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"A mulher quer os móveis limpos."

Translation:The woman wants the furniture clean.

January 4, 2013

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My thought was this meant "The woman wants the clean furniture," which is a little different than "the woman wants the furniture (to be) clean." How would you make that distinction in Portuguese?


Limpos in this case refer to the past participle form of the verb limpar (to clean), so it means "to be cleaned". Limpos is not the correct conjugation, it should be limpados, but nobody ever uses that form for this verb.

It can be confusing, because it could be interpreted both ways, but it's more commonly understood as a verb than an adjective in this case.


Similar to English "clean" rather than "cleaned" in this construction, then.


would it not be "a mulher quer que os moveis sejan limpos"? (she wants that the furniture be clean)


That's the meaning, but in a shorter sentence.

The Portuguese sentence can really have both meanings:

  • Wants the furniture clean (sounds more likely)
  • Wants the clean furniture


Agreed and good question


why 'os móveis' is furniture, singular?


That's just how it is. It's an uncountable noun, so it's used with a plural meaning, and if you want to say "um móvel" (singular) you have to say "a piece of furniture".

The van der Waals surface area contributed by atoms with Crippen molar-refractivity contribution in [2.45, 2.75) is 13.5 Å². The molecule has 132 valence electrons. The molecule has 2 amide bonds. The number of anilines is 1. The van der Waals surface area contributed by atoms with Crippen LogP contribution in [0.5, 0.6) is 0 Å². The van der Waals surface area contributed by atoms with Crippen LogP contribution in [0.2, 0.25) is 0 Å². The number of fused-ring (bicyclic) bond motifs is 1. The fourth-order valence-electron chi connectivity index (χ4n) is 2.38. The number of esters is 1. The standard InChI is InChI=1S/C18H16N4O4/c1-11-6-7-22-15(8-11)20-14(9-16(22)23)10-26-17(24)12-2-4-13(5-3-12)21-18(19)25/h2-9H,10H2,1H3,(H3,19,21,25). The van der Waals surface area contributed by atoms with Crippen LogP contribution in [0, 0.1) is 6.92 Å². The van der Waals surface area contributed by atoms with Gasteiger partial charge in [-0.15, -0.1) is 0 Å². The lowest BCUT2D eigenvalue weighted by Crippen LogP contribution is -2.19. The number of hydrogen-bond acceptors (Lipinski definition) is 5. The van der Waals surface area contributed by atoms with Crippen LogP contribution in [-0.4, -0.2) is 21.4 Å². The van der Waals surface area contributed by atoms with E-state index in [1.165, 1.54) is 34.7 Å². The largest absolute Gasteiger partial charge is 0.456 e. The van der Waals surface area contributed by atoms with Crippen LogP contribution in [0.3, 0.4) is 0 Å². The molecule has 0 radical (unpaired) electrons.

Just a note - uncountable nouns in English are treated as singular nouns (not with plural meaning), even if we may think of some them as being made up of multiple parts. (Not all of them necessarily convey a plural meaning - take "liquid" for example.) As such, they take singular verbs. So you'd have "the furniture is clean" but "the pieces of furniture are clean."


muito obrigado, meu amigo, boa noite


Agree. How "os" is refering to single ?


It is not. It is plural. The single is móvel, plural is móveis. The strange thing here is that in English it is singular.


It's countable in Portuguese, but uncountable in English. That happens sometimes.

It's way more natural to just say "furniture" (an uncountable noun) than to say "pieces of furniture" only to make it a countable translation.


"Furnishings" takes the plural construction.


I think the OP's question was referring to "furniture" being uncountable in English, not in Portuguese.


Why doesnt "The woman wants the furniture cleaned" work? granted its a slightly different sentence but thatd be an accurate translation.


Because cleaned is past, in this case limpos is adjective


It should be "cleaned", she wants them to be cleaned



A lingot for you. "The woman wants the furniture [to be] cleaned." "To be" is implied. Erudis (above) explained that "limpados" is correct (= past participle).


Agree with poster at the bottom. The woman wants the furniture cleaned. That is not past tense...she wants it done NOW.


To understand "móveis" and the countability concepts explained here, I found it also helped me to recall that the concept of "movables" (furniture or, more broadly, personal property) applies in other Romance languages, and in contradistinction to "immovables" (land, real property). Collins Spanish Dictionary tells me to say "los muebles del comedor son muy antiguos" for "the dining room furniture is very old" but "este es un mueble muy valioso" for "this is a very valuable piece of furniture."